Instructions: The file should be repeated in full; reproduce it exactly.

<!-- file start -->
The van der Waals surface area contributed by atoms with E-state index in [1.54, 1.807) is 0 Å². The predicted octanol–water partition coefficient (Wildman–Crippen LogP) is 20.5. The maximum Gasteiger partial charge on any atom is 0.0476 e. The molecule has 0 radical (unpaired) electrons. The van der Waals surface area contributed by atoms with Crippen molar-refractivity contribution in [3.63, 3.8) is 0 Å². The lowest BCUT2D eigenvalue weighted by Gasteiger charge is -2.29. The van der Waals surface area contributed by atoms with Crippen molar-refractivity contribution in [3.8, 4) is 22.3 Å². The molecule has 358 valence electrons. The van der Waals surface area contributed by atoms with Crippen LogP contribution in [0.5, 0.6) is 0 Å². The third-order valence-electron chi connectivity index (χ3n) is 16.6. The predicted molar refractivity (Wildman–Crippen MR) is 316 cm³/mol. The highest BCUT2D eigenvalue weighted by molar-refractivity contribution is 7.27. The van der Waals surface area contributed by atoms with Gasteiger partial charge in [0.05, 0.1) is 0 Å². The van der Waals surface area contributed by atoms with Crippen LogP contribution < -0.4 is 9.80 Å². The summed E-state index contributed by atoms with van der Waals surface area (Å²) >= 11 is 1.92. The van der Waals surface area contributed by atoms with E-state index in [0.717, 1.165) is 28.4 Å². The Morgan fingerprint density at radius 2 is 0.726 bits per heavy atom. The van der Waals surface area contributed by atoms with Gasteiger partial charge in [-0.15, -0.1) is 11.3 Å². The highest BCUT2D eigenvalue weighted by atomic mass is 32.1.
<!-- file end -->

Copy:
The van der Waals surface area contributed by atoms with E-state index in [1.54, 1.807) is 0 Å². The predicted octanol–water partition coefficient (Wildman–Crippen LogP) is 20.5. The maximum Gasteiger partial charge on any atom is 0.0476 e. The molecule has 0 radical (unpaired) electrons. The van der Waals surface area contributed by atoms with Crippen molar-refractivity contribution in [3.63, 3.8) is 0 Å². The lowest BCUT2D eigenvalue weighted by Gasteiger charge is -2.29. The van der Waals surface area contributed by atoms with Crippen molar-refractivity contribution in [3.8, 4) is 22.3 Å². The molecule has 358 valence electrons. The van der Waals surface area contributed by atoms with Crippen LogP contribution in [0.5, 0.6) is 0 Å². The third-order valence-electron chi connectivity index (χ3n) is 16.6. The predicted molar refractivity (Wildman–Crippen MR) is 316 cm³/mol. The highest BCUT2D eigenvalue weighted by molar-refractivity contribution is 7.27. The van der Waals surface area contributed by atoms with Gasteiger partial charge in [0.05, 0.1) is 0 Å². The van der Waals surface area contributed by atoms with Crippen LogP contribution < -0.4 is 9.80 Å². The summed E-state index contributed by atoms with van der Waals surface area (Å²) >= 11 is 1.92. The van der Waals surface area contributed by atoms with E-state index in [0.717, 1.165) is 28.4 Å². The Morgan fingerprint density at radius 2 is 0.726 bits per heavy atom. The van der Waals surface area contributed by atoms with Gasteiger partial charge in [-0.15, -0.1) is 11.3 Å². The highest BCUT2D eigenvalue weighted by atomic mass is 32.1.